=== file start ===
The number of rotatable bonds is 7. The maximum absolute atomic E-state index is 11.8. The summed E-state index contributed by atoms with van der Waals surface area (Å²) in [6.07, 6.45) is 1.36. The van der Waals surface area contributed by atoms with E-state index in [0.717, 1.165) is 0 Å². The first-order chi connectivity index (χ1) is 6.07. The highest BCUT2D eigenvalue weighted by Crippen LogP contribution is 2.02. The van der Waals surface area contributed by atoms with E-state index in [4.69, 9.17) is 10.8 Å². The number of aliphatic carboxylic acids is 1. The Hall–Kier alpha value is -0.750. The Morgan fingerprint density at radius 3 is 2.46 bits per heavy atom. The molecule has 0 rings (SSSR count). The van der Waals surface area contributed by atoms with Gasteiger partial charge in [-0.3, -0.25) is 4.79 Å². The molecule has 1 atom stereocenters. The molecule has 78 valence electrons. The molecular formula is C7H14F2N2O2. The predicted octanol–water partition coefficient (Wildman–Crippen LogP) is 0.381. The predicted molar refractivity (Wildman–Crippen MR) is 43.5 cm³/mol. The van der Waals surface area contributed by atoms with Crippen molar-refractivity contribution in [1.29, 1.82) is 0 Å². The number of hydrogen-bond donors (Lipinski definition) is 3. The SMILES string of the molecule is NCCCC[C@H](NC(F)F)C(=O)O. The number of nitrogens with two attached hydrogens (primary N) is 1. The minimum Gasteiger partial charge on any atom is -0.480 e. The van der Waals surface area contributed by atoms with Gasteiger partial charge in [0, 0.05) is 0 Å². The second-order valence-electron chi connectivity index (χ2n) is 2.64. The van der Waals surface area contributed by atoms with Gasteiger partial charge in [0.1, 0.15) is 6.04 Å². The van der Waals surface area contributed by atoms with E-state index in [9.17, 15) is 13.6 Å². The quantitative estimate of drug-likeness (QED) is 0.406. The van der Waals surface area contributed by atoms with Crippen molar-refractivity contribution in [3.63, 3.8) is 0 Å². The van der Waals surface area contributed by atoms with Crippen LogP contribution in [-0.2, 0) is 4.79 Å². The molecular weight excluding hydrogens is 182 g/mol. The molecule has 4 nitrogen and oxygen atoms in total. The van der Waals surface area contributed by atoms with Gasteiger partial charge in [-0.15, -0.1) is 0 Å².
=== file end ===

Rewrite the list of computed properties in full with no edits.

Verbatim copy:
The number of rotatable bonds is 7. The maximum absolute atomic E-state index is 11.8. The summed E-state index contributed by atoms with van der Waals surface area (Å²) in [6.07, 6.45) is 1.36. The van der Waals surface area contributed by atoms with E-state index in [0.717, 1.165) is 0 Å². The first-order chi connectivity index (χ1) is 6.07. The highest BCUT2D eigenvalue weighted by Crippen LogP contribution is 2.02. The van der Waals surface area contributed by atoms with E-state index in [4.69, 9.17) is 10.8 Å². The number of aliphatic carboxylic acids is 1. The Hall–Kier alpha value is -0.750. The Morgan fingerprint density at radius 3 is 2.46 bits per heavy atom. The molecule has 0 rings (SSSR count). The van der Waals surface area contributed by atoms with Gasteiger partial charge in [-0.3, -0.25) is 4.79 Å². The molecule has 1 atom stereocenters. The molecule has 78 valence electrons. The molecular formula is C7H14F2N2O2. The predicted octanol–water partition coefficient (Wildman–Crippen LogP) is 0.381. The predicted molar refractivity (Wildman–Crippen MR) is 43.5 cm³/mol. The van der Waals surface area contributed by atoms with Crippen molar-refractivity contribution in [1.29, 1.82) is 0 Å². The number of hydrogen-bond donors (Lipinski definition) is 3. The SMILES string of the molecule is NCCCC[C@H](NC(F)F)C(=O)O. The number of nitrogens with two attached hydrogens (primary N) is 1. The minimum Gasteiger partial charge on any atom is -0.480 e. The van der Waals surface area contributed by atoms with Gasteiger partial charge in [0, 0.05) is 0 Å². The second-order valence-electron chi connectivity index (χ2n) is 2.64. The van der Waals surface area contributed by atoms with Gasteiger partial charge in [0.1, 0.15) is 6.04 Å². The van der Waals surface area contributed by atoms with E-state index in [9.17, 15) is 13.6 Å². The quantitative estimate of drug-likeness (QED) is 0.406. The van der Waals surface area contributed by atoms with Crippen molar-refractivity contribution in [3.63, 3.8) is 0 Å². The van der Waals surface area contributed by atoms with Crippen LogP contribution in [-0.2, 0) is 4.79 Å². The molecular weight excluding hydrogens is 182 g/mol. The molecule has 4 nitrogen and oxygen atoms in total. The van der Waals surface area contributed by atoms with Gasteiger partial charge in [-0.15, -0.1) is 0 Å².